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Analgesic Drug Development for Children: A History of Shortcomings … Until Now

Authors Dinh A, Berger A, Krane E

Received 1 December 2020

Accepted for publication 11 March 2021

Published 31 March 2021 Volume 2021:14 Pages 867—870


Checked for plagiarism Yes

Review by Single anonymous peer review

Peer reviewer comments 3

Editor who approved publication: Dr Giorgio Veneziano

Andrew Dinh,1 Ardin Berger,1 Elliot Krane1,2

1Department of Anesthesiology, Perioperative and Pain Medicine, Stanford University School of Medicine, Stanford, CA, USA; 2Department of Pediatrics, Stanford University School of Medicine, Stanford, CA, USA

Correspondence: Andrew Dinh Email [email protected]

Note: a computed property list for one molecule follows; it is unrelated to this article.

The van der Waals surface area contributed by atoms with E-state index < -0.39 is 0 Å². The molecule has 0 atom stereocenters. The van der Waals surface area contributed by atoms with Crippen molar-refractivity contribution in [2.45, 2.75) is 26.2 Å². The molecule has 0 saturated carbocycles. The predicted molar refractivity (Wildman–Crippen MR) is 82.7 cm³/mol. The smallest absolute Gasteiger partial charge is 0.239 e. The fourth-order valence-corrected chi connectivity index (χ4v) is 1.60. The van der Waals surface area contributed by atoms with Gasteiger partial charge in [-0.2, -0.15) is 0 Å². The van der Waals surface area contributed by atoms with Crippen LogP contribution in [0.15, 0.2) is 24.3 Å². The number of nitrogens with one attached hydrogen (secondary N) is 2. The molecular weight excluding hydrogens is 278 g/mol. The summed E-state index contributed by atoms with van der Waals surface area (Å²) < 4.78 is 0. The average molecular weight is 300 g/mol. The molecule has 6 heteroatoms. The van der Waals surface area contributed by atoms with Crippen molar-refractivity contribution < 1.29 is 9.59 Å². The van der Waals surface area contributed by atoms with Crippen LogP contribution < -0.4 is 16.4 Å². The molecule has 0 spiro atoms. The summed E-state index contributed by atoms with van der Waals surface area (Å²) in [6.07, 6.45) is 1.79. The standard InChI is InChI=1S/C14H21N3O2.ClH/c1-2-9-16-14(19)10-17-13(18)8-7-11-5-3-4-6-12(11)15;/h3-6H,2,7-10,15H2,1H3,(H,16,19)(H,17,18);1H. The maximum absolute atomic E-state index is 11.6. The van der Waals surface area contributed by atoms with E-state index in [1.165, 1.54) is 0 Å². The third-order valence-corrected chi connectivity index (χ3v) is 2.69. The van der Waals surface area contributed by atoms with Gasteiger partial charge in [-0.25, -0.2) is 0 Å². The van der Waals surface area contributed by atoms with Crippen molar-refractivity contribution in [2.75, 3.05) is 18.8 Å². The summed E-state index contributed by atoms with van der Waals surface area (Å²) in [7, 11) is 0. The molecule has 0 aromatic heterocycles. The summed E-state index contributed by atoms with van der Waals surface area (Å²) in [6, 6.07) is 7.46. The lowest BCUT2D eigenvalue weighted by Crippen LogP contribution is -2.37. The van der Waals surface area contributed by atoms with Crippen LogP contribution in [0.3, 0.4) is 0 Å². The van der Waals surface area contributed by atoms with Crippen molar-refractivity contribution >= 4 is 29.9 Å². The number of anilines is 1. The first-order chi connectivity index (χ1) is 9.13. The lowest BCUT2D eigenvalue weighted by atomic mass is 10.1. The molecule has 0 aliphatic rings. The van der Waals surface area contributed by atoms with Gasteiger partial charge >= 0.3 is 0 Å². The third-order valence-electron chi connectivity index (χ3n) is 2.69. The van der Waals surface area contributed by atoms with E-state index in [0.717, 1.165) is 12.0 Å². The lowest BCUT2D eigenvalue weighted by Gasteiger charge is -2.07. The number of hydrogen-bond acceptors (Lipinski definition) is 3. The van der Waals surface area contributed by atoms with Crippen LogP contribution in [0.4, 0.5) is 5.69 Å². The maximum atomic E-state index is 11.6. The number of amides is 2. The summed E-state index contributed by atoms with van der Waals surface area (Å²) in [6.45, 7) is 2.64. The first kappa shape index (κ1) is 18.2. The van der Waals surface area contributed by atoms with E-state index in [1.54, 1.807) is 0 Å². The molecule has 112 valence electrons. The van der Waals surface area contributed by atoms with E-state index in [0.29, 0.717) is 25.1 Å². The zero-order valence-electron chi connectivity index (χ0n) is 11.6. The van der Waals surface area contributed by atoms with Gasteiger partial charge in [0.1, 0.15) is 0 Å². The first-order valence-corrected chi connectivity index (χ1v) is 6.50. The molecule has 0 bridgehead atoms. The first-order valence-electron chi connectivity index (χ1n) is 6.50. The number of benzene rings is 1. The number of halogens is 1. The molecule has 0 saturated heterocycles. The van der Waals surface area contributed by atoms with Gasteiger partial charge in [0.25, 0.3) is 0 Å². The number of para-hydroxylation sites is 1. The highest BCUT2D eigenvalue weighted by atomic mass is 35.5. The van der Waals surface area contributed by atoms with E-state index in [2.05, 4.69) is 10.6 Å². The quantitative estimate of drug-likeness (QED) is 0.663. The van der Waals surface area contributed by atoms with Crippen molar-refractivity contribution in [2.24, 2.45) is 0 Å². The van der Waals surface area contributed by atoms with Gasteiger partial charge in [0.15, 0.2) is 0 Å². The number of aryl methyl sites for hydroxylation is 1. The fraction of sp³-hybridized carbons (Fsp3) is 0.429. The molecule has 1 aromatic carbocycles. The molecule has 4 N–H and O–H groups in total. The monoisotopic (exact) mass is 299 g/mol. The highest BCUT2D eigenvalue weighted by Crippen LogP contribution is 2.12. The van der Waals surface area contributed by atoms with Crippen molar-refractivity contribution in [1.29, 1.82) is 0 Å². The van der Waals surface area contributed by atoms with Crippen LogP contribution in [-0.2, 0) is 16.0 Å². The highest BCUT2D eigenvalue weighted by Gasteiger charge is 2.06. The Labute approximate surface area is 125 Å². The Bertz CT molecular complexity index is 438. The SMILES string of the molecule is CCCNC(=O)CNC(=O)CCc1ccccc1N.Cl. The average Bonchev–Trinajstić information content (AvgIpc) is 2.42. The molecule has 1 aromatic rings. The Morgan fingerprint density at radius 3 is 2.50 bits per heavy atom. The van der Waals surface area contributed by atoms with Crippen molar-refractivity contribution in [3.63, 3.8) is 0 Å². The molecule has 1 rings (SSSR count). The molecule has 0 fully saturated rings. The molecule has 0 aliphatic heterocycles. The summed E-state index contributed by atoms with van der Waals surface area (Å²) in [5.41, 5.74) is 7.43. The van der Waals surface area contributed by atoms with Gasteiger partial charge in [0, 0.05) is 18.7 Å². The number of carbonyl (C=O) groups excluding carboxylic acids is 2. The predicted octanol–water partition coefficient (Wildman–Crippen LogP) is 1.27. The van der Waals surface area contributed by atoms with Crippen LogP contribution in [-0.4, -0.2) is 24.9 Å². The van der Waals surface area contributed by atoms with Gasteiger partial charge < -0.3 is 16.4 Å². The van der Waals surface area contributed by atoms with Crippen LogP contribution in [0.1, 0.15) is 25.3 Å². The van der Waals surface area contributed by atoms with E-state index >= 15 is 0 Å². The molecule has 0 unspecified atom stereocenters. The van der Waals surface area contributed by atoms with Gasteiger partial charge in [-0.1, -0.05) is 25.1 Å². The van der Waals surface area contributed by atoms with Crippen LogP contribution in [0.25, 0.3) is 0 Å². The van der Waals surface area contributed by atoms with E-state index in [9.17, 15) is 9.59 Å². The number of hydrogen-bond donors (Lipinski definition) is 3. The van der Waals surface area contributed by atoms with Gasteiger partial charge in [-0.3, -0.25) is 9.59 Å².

With hundreds of pharmaceutical companies internationally, each sharing a portion of a global, multi-trillion dollar business, and with international drug approval regulations varying widely in terms of restrictions, timing, and cost, each decision made by pharmaceutical companies in planning the development of a new drug has immense financial consequences. Grünenthal, a family-owned pharmaceutical company that now employs over 4500 individuals, has funded and executed multiple clinical drug trials of the analgesic tapentadol, a novel molecule with both muopioid and SNRI-like (serotonin and norepinephrine reuptake inhibitor) properties that have been shown to be effective in the treatment of acute and chronic pain in adults. In taking the necessary steps to demonstrate pharmacokinetics, efficacy and, safety in the pediatric population for their drug, Grünenthal has established a precedent and set the bar for other pharmaceutical companies – one that has remained largely absent from the most recent drug releases.

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